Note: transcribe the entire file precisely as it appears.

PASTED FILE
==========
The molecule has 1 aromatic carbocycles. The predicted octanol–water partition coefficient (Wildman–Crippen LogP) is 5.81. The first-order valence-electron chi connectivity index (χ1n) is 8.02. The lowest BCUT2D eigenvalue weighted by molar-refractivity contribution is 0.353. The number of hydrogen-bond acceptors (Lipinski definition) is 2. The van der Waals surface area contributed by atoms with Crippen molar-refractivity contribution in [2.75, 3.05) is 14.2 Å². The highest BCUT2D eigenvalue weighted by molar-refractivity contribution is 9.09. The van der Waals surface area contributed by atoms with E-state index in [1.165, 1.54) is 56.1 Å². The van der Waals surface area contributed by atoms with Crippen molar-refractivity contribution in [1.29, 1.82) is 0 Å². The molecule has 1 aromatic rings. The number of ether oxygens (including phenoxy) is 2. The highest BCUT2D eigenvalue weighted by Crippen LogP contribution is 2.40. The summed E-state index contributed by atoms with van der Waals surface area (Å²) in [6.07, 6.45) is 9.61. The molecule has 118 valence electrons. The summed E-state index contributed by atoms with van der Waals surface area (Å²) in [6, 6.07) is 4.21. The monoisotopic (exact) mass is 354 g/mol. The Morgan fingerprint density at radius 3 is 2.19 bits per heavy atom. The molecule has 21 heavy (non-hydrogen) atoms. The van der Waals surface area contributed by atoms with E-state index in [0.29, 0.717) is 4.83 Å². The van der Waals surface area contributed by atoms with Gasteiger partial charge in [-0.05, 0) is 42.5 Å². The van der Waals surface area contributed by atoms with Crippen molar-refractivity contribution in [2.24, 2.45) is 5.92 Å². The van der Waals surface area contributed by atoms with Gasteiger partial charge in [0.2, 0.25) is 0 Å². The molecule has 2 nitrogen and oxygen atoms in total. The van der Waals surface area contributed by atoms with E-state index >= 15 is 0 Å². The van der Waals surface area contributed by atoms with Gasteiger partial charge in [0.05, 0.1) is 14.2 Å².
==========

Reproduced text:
The molecule has 1 aromatic carbocycles. The predicted octanol–water partition coefficient (Wildman–Crippen LogP) is 5.81. The first-order valence-electron chi connectivity index (χ1n) is 8.02. The lowest BCUT2D eigenvalue weighted by molar-refractivity contribution is 0.353. The number of hydrogen-bond acceptors (Lipinski definition) is 2. The van der Waals surface area contributed by atoms with Crippen molar-refractivity contribution in [2.75, 3.05) is 14.2 Å². The highest BCUT2D eigenvalue weighted by molar-refractivity contribution is 9.09. The van der Waals surface area contributed by atoms with E-state index in [1.165, 1.54) is 56.1 Å². The van der Waals surface area contributed by atoms with Crippen molar-refractivity contribution in [1.29, 1.82) is 0 Å². The molecule has 1 aromatic rings. The number of ether oxygens (including phenoxy) is 2. The highest BCUT2D eigenvalue weighted by Crippen LogP contribution is 2.40. The summed E-state index contributed by atoms with van der Waals surface area (Å²) in [6.07, 6.45) is 9.61. The molecule has 118 valence electrons. The summed E-state index contributed by atoms with van der Waals surface area (Å²) in [6, 6.07) is 4.21. The monoisotopic (exact) mass is 354 g/mol. The Morgan fingerprint density at radius 3 is 2.19 bits per heavy atom. The molecule has 21 heavy (non-hydrogen) atoms. The van der Waals surface area contributed by atoms with E-state index in [0.29, 0.717) is 4.83 Å². The van der Waals surface area contributed by atoms with Gasteiger partial charge in [-0.05, 0) is 42.5 Å². The van der Waals surface area contributed by atoms with Crippen molar-refractivity contribution in [2.24, 2.45) is 5.92 Å². The van der Waals surface area contributed by atoms with Gasteiger partial charge in [0.2, 0.25) is 0 Å². The molecule has 2 nitrogen and oxygen atoms in total. The van der Waals surface area contributed by atoms with E-state index >= 15 is 0 Å². The van der Waals surface area contributed by atoms with Gasteiger partial charge in [0.05, 0.1) is 14.2 Å².